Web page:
U.S. Federal Reserve fines Deutsche Bank $156.6 million for violating forex rules

Transcript of traders communicating in online chat rooms, which had led Deutsche Bank to settle in an earlier probe by Brazil’s antitrust watchdog Cade in December, show that banks had worked together to manipulate  forex rates.

The U.S. Federal Reserve has fined Deutsche Bank AG of $156.6 million for violating the Volcker Rule and foreign exchange rules.

In its statement the Federal Reserve stated the German bank failed to detect and halt its traders from using chat rooms to communicate with competitors.

According to its statements, central bank officials are “requiring the firm to cooperate in any investigation of the individuals involved in the conduct underlying the FX enforcement”.

In a response Deutsche Bank said, “we are pleased to resolve these civil enforcement matters with the Federal Reserve.”

The fine is in response to the Fed finding gaps in Deutsche Bank’s compliance with the Volcker Rule, which prohibits government-protected banks from engaging in proprietary trading.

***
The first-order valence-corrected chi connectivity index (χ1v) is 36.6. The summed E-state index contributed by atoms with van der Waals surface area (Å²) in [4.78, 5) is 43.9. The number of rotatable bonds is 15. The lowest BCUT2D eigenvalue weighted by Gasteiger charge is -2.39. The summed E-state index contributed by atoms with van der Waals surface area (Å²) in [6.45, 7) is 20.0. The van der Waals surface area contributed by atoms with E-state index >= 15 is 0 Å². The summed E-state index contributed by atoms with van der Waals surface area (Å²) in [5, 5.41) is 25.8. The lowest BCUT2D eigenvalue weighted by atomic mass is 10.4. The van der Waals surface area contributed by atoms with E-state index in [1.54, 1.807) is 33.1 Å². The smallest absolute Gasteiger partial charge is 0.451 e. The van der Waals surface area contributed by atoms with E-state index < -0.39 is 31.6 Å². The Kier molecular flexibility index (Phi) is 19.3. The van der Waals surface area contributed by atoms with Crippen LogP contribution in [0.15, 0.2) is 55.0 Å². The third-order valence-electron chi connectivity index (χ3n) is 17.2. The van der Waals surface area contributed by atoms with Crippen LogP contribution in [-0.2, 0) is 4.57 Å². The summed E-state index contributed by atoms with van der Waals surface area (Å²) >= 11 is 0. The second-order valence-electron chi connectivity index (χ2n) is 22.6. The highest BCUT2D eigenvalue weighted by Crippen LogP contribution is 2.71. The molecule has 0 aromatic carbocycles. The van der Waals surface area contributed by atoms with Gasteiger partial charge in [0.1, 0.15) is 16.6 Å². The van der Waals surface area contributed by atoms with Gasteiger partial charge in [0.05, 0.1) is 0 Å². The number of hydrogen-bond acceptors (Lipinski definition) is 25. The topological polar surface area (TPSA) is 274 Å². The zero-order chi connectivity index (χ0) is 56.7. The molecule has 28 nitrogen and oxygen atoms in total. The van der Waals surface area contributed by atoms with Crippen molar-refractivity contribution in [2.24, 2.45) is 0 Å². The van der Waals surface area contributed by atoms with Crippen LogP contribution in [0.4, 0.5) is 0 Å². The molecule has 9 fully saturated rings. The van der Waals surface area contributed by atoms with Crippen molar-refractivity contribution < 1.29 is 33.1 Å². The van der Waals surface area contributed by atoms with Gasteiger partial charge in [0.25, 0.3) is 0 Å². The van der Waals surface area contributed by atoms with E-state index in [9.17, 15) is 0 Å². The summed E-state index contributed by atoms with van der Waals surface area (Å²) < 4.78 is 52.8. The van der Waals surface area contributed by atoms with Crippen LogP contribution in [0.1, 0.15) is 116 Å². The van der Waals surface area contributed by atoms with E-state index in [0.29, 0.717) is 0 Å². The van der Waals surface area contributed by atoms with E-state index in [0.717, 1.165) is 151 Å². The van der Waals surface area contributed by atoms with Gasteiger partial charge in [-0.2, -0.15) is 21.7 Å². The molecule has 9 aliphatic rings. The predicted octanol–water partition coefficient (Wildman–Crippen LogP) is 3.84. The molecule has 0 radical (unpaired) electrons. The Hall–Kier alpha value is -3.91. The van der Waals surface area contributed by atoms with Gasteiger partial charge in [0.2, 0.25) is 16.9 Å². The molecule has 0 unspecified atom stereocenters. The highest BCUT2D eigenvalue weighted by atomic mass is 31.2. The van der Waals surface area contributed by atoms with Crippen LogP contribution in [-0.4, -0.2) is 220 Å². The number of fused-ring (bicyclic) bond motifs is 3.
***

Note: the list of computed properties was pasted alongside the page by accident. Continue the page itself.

The violations were discovered during a four year old review of dealings at Deutsche Bank, said the Fed in a consent order reached with Deutsche Bank.

Deutsche Bank has agreed to improve its oversight on foreign exchange trades as part of the agreement with the U.S. Federal Reserve.

However, the bank is still being probed by New York’s Department of Financial Services into whether it used automated trading, including algorithms, on its platform, to manipulate foreign exchange rates, said a person familiar with the matter at hand.

Renee Calabro, a spokeswoman for Deutsche, declined to comment on the status of the New York probe.


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